Posted by Glenn Lazzaro for his series “Adventures in Television”
1992. National Video Center. NYC.
One day Mark Pellington called and said he wanted to come over and play 2 songs for me that he would be directing Music Videos for. I could choose which one I wanted to edit. I had been working with Mark for a number of years while he was a writer/producer/director at MTV and he had made the transition to full time director by this time. The songs were “Beautiful Girl” by INXS and “Jeremy” by a new band called “Pearl Jam.”
After listening to both songs I decided on “Beautiful Girl.” INXS was huge at the time and I had not heard of Pearl Jam nor did I think they were going to be very popular. (When I was a kid I also though that “The Dave Clark 5” were going to be bigger than “The Beatles”)
The song was written by INXS composer Andrew Farriss about how wonderful having a newborn daughter was. It was basically a love song to parenthood.
Mark was always challenging preconceived notions in popular culture and this Video was not going to be an exception. He intended the music video for “Beautiful Girls” to call attention to the increasing cases of anorexia in young girls. Mark remembers, “Michael Hutchence and his girlfriend at the time, supermodel Helena Christenson, were supportive. (it was) ironic because the video bashed models and the entire culture of dismorphia, female body image etc.”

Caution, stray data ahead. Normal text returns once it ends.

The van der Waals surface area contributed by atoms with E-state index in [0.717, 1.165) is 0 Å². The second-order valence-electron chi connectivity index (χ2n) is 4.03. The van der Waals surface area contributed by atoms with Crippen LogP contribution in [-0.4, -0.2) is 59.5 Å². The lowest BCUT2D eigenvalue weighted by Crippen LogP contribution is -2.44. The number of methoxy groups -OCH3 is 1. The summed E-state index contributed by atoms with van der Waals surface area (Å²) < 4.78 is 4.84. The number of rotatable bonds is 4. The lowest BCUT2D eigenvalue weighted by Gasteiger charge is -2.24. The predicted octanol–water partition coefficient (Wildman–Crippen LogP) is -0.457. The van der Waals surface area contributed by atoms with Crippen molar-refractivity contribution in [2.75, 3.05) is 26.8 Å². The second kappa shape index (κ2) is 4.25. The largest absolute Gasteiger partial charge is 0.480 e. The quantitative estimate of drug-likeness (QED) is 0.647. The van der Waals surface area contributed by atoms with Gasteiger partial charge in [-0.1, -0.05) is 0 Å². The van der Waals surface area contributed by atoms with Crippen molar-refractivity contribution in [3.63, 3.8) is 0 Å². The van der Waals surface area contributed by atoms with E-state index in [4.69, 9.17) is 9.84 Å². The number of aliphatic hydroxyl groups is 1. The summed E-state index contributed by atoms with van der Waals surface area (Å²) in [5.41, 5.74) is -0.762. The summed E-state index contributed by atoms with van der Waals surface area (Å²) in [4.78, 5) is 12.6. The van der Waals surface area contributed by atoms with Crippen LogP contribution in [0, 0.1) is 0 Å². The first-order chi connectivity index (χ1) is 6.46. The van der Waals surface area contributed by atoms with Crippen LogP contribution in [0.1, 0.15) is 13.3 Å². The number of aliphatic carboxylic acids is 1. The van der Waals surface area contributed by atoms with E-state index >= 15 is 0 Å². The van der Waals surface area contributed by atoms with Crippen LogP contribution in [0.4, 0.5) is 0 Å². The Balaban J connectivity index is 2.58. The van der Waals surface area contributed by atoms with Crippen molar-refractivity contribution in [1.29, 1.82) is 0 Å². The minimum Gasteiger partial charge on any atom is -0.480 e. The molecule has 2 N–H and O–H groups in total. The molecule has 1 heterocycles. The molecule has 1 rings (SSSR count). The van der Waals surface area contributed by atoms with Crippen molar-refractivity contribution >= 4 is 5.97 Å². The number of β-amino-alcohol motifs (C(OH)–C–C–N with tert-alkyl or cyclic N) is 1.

The footage of the band was shot in London by Nick Evans shooting multiple exposures in camera. The 7 layers were created by back-winding the camera on one roll of film. Mark shot the girls or as he said: “real girls- not models” with Christophe Lanzenberg in NYC.
The edit was very straight-forward. Mark had great footage so very little editorial trickery was needed. Straight-cuts and juxtaposing his iconic footage alongside text got the message across very effectively. We did some layering of footage and also used the Abekas A62 to loop sequences. We also shot some magazine tear sheets under the title camera. The opening 40 seconds of the song has no lyrics and no drums so I used the single-note piano line to create a rhythm. It looks a little out of sync here because I got the video from YouTube but I assure you it was not.
The Video was nominated for a Grammy award.
Mark’s “Jeremy” Music Video won four MTV Video Music Awards in 1993, including Best Video of the Year, Best Group Video, Best Metal/Hard Rock Video and Best Direction. And “The Beatles” are still bigger than “The Dave Clark Five.”